School leadership has been widely investigated. The competence of principals in remote areas is often questioned as principals are moved to remote areas for various reasons. This study deals with principals located in remote areas that have their own unique challenges. Access to schools is often extremely difficult as dirt roads provide the only access to the school. Furthermore, these schools have limited water supply, sanitation facilities and communication connections. The factor of poor socio-economic conditions stood out in the study. Due to unemployment and a lack of income, these schools were lacking the necessary support from parents. The payment of school fees was meagre, and the collection of extra funds for the maintenance of the schools was inadequate. Unemployment contributed to theft, alcohol abuse and drugs in the community. Another problem was new principals being appointed from other towns; such “new” heads are not trusted at first, and cooperation between the principal, the governing body and the parents is insufficient.
Communities play an important role in the education of learners. Mutual trust, cooperation and cohesion should exist between the school and the community. However, in many remote communities, the parents, learners and governing body function separately. Learners have no sense of responsibility towards their school commitments, parents have no interest in their children’s daily school routine and the governing body uses its power to make decisions regarding the school without the permission of the principal. Yet, in some communities, it seems to be different. In one community, the principal was accepted and good collaboration existed between the principal, the parents, the governing body and the learners.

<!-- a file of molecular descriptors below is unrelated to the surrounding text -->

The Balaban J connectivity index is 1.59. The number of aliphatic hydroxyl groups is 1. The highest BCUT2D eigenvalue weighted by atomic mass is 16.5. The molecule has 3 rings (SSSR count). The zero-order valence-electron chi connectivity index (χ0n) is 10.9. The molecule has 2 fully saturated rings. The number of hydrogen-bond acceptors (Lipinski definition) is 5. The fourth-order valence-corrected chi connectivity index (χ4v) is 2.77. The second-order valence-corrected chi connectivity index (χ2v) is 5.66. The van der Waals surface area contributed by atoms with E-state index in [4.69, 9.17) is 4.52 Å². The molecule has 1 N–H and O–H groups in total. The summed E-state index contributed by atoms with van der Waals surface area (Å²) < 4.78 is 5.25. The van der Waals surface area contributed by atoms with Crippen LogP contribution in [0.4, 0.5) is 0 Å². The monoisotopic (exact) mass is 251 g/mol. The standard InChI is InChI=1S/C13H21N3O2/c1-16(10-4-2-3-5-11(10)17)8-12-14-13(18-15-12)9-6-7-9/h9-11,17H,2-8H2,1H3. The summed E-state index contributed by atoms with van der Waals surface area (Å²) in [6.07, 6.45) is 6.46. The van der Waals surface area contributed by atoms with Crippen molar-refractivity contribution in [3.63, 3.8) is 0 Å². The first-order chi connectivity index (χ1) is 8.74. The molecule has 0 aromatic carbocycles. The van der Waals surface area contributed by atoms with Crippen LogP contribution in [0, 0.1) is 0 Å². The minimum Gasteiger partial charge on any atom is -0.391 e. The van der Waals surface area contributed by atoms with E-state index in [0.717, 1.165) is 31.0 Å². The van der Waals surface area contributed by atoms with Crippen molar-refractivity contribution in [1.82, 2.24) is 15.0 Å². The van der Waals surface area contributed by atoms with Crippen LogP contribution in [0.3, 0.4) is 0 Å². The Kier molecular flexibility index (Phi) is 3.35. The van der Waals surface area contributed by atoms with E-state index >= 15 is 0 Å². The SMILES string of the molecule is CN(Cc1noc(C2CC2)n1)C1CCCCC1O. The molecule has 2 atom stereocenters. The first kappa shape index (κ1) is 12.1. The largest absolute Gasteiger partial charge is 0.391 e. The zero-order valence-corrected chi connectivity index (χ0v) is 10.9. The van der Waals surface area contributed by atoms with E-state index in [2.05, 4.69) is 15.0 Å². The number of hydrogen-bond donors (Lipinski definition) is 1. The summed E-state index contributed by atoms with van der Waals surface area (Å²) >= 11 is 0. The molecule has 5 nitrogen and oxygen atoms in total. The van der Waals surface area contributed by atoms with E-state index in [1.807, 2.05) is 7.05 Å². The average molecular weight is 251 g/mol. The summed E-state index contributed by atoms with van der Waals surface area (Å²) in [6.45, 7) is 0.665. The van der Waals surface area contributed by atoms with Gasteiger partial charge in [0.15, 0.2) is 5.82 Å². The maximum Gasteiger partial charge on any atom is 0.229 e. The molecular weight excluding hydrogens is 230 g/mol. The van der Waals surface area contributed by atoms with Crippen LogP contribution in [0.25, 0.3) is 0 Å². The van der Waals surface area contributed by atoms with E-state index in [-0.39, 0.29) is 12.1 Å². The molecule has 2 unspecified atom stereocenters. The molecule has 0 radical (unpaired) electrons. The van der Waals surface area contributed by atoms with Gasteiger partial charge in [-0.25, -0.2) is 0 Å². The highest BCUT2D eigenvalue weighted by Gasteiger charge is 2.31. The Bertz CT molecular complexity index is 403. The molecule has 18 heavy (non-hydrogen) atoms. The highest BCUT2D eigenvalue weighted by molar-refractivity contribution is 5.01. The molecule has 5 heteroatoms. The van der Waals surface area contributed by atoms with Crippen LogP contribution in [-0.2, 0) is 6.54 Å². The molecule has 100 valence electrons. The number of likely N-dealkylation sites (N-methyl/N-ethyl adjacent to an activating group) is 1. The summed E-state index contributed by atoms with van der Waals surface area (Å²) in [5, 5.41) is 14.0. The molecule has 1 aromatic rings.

This study was highlighted by the social identity theory, which consists of three main components: the social-psychological component, the system component and the societal component. The social-psychological component of the social identity theory is related to the understanding of the cognitive and motivational processes which narrate to a form of intergroup discrimination (social competition) that makes social identity inevitable in individual self-evaluation and links individual self-values to the value of the group. The system component entails three socio-structural variables, namely the permeability of group boundaries, the stability of the intergroup status system and the legality of the intergroup status system. The system component predicts that social competition will occur only if group boundaries are impermeable and the intergroup status system is unstable and unlawful. The societal component of the theory relates to the specific historical, cultural, political and economic context that contains and defines the groups and their status system. The details of this societal context can be described as the social reality of the intergroup situation. Two important aspects of the societal context are social norms and the societal value of intergroup behaviour. This group membership carries emotional value and is of great importance to the individual. The three components of the social identity theory are important when the topic of leadership is raised. It is important for the leader to be accepted in the community; in other words, in reference to values, it is essential that the leader’s values match those of the group. Depending on how strong the boundaries of the group are, these will determine whether a newcomer is accepted, especially when strong leadership qualities emerge. The group’s cultural, political and social status will further determine whether or not a new member is accepted.
According to the social identity theory, people define themselves as members of a group that has characteristics that do not necessarily match the characteristics of other groups. Members of social groups evaluate the activities of people outside the group and determine whether these are consistent with their own. The members have an emotional connection with or commitment to the group, and a sense of pride and belonging prevails.